The video game industry has garnered a lot of attention over the years, and as one of the giants in the market, Take-Two Interactive Software (NASDAQ:TTWO) has looked to sustain its long history of reliably strong performance. The maker of Grand Theft Auto and other popular game franchises has rewarded its long-term investors, and even though competition has picked up fiercely in the years since it first came onto the scene, Take-Two still has a good position in relation to its peers.

Coming into Wednesday's fiscal third-quarter financial report, Take-Two investors were hoping that the holiday season would go well. Take-Two's numbers were solid, but the way that the company intends to move forward with its long-term strategic vision was even more encouraging. Let's look more closely at Take-Two and what its latest results say about its future.

Covers of Take-Two annual reports, one in white, the other in blue.

Image source: Take-Two Interactive.

Take-Two looks for top scores

Fiscal third-quarter results reflected the success that the video game specialist has had for some time, although tough comparisons against the year-earlier quarter made the numbers look weaker than they actually were. GAAP revenue inched higher by 1% to $480.8 million, but Take-Two's net bookings, which it sees as a more accurate measure of performance, dropped 12% to $653.9 million. GAAP net income of $25.1 million reversed a year-earlier loss, and earnings of $0.21 per share were far better than the losses it had projected in its guidance three months ago.

The reason for the big bookings drop had to do with releases in the year-ago quarter. Take-Two said that the launch of Mafia III and Sid Meier's Civilization VI helped to push results from the previous year higher, making it difficult for the most recent quarter to reach those numbers.

Once again, Take-Two has prided itself on the progress it's made in moving to a recurring revenue model. Recurrent consumer spending soared 64% from year-ago levels, making up almost a third of total revenue for the company. Digitally delivered net revenue rose 8% and is now responsible for more than half of its sales. Just about all of Take-Two's most important franchises helped push digital revenue higher, including Grand Theft Auto, NBA 2K18, WWE, and Sid Meier's Civilization VI.

CEO Strauss Zelnick was pleased with the performance of his company. "During the holiday season," Zelnick said, "we benefited from high consumer demand for our offerings, enabling our Company to deliver another quarter of both strong net bookings and net cash provided by operating activities." He pointed to record levels of recurrent customer spending on key franchises in driving Take-Two forward.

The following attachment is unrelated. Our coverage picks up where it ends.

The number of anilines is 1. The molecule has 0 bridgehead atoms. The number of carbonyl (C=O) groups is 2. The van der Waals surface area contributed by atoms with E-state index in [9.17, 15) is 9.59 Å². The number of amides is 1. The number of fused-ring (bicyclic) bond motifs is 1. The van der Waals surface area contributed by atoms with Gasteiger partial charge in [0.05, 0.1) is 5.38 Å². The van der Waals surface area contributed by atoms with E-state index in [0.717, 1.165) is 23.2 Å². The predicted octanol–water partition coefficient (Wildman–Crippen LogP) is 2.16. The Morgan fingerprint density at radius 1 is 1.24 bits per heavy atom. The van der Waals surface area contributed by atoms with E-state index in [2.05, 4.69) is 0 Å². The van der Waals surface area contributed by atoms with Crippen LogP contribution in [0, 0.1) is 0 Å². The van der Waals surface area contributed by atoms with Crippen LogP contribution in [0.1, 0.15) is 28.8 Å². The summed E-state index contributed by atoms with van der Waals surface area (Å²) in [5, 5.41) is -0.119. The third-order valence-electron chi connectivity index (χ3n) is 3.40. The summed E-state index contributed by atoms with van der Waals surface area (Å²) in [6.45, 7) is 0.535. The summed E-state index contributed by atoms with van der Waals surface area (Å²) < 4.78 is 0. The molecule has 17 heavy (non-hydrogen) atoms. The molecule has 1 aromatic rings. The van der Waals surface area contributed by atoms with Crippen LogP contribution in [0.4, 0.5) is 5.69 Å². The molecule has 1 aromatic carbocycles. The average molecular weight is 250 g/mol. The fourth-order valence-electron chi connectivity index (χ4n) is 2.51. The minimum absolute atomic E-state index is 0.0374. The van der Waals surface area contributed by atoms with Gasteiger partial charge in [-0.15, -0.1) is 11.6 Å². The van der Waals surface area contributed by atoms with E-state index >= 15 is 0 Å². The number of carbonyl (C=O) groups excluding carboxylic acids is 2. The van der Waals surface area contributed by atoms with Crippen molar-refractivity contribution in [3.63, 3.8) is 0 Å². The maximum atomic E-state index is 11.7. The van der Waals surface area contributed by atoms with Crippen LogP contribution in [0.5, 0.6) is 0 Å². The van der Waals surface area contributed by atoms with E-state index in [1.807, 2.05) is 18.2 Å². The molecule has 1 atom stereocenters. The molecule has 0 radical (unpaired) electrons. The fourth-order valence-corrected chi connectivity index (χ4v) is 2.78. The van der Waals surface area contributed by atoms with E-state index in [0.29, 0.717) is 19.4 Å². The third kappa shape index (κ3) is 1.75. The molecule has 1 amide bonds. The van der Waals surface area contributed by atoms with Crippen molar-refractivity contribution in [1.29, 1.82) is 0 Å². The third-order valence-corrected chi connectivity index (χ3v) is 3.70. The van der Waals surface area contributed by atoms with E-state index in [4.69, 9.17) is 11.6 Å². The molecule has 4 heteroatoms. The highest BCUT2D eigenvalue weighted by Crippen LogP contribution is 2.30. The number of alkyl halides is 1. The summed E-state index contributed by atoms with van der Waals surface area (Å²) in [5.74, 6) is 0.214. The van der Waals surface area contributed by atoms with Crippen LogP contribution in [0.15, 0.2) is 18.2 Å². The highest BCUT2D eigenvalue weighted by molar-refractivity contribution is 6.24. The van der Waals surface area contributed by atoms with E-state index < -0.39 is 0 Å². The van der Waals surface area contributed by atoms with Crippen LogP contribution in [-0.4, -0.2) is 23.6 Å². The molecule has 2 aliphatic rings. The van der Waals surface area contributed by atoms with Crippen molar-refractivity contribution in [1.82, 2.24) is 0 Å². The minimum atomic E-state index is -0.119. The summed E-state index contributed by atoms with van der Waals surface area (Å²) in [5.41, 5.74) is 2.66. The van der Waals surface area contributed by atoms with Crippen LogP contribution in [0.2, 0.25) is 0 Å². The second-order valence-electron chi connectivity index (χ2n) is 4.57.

What's next for Take-Two?

Take-Two has high hopes for the future. In December, the company said it would form a label called Private Division that would concentrate on bringing games from independent developers to market. The label already has some interesting offerings in its pipeline, and Zelnick believes that Private Division will be a good complement to Take-Two's own games.

More broadly, Take-Two is looking for ongoing record results. Fiscal 2019 should be a good year, with the October launch of Red Dead Redemption 2 and another unspecified new title.

Guidance from Take-Two was fairly encouraging. For the fiscal fourth quarter, it expects to make between $0.73 and $0.83 per share in GAAP earnings, with net revenue of $460 million to $510 million and net bookings of between $410 million and $460 million. Those figures are favorable compared to current investor forecasts. For the full 2018 fiscal year, Take-Two boosted its bookings guidance, with a new range of $1.99 billion to $2.04 billion resting mostly on the upper half of its previous forecast. Full-year GAAP earnings of $1.50 to $1.60 per share reflects better prospects to finish the year.

Despite the solid numbers, Take-Two investors weren't entirely pleased with the report, and the stock dropped 4% in after-hours trading following the announcement. In the long run, though, Take-Two is on track to follow through in some of the most attractive opportunities in the video game industry, and shareholders should watch closely to see how the latest games perform in the year to come.

Dan Caplinger has no position in any of the stocks mentioned. The Motley Fool owns shares of and recommends Take-Two Interactive. The Motley Fool has a disclosure policy.